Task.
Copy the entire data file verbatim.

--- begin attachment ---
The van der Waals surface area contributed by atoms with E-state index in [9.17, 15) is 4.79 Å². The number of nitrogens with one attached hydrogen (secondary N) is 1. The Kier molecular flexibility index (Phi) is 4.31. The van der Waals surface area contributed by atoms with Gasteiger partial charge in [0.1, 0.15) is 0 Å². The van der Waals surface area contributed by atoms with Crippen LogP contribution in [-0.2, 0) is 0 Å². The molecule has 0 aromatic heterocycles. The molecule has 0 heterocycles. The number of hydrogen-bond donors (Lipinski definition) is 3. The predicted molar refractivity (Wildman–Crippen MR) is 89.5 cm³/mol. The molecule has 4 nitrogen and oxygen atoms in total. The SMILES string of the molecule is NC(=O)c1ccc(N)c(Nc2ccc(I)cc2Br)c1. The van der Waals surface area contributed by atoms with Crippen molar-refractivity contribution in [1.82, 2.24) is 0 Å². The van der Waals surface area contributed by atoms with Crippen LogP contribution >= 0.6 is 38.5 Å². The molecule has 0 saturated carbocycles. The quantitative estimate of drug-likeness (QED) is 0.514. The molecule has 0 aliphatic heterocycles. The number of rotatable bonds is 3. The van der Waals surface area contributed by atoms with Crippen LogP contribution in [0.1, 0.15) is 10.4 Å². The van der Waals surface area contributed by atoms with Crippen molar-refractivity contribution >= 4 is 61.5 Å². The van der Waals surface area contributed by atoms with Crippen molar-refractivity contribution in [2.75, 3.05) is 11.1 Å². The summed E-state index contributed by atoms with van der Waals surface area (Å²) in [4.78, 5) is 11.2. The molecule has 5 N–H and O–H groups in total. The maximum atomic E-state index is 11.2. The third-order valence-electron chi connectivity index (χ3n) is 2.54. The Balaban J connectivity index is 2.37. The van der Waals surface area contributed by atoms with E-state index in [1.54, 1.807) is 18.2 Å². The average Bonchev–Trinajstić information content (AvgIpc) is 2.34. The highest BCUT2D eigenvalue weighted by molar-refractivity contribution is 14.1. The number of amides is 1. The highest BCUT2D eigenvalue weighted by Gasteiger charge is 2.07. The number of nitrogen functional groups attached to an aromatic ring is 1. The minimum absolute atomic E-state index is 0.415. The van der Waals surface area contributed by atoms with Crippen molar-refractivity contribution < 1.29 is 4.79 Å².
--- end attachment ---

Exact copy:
The van der Waals surface area contributed by atoms with E-state index in [9.17, 15) is 4.79 Å². The number of nitrogens with one attached hydrogen (secondary N) is 1. The Kier molecular flexibility index (Phi) is 4.31. The van der Waals surface area contributed by atoms with Gasteiger partial charge in [0.1, 0.15) is 0 Å². The van der Waals surface area contributed by atoms with Crippen LogP contribution in [-0.2, 0) is 0 Å². The molecule has 0 aromatic heterocycles. The molecule has 0 heterocycles. The number of hydrogen-bond donors (Lipinski definition) is 3. The predicted molar refractivity (Wildman–Crippen MR) is 89.5 cm³/mol. The molecule has 4 nitrogen and oxygen atoms in total. The SMILES string of the molecule is NC(=O)c1ccc(N)c(Nc2ccc(I)cc2Br)c1. The van der Waals surface area contributed by atoms with Crippen molar-refractivity contribution in [1.82, 2.24) is 0 Å². The van der Waals surface area contributed by atoms with Crippen LogP contribution >= 0.6 is 38.5 Å². The molecule has 0 saturated carbocycles. The quantitative estimate of drug-likeness (QED) is 0.514. The molecule has 0 aliphatic heterocycles. The number of rotatable bonds is 3. The van der Waals surface area contributed by atoms with Crippen LogP contribution in [0.1, 0.15) is 10.4 Å². The van der Waals surface area contributed by atoms with Crippen molar-refractivity contribution >= 4 is 61.5 Å². The van der Waals surface area contributed by atoms with Crippen molar-refractivity contribution in [2.75, 3.05) is 11.1 Å². The summed E-state index contributed by atoms with van der Waals surface area (Å²) in [4.78, 5) is 11.2. The molecule has 5 N–H and O–H groups in total. The maximum atomic E-state index is 11.2. The third-order valence-electron chi connectivity index (χ3n) is 2.54. The Balaban J connectivity index is 2.37. The van der Waals surface area contributed by atoms with E-state index in [1.54, 1.807) is 18.2 Å². The average Bonchev–Trinajstić information content (AvgIpc) is 2.34. The highest BCUT2D eigenvalue weighted by molar-refractivity contribution is 14.1. The number of amides is 1. The highest BCUT2D eigenvalue weighted by Gasteiger charge is 2.07. The number of nitrogen functional groups attached to an aromatic ring is 1. The minimum absolute atomic E-state index is 0.415. The van der Waals surface area contributed by atoms with Crippen molar-refractivity contribution < 1.29 is 4.79 Å².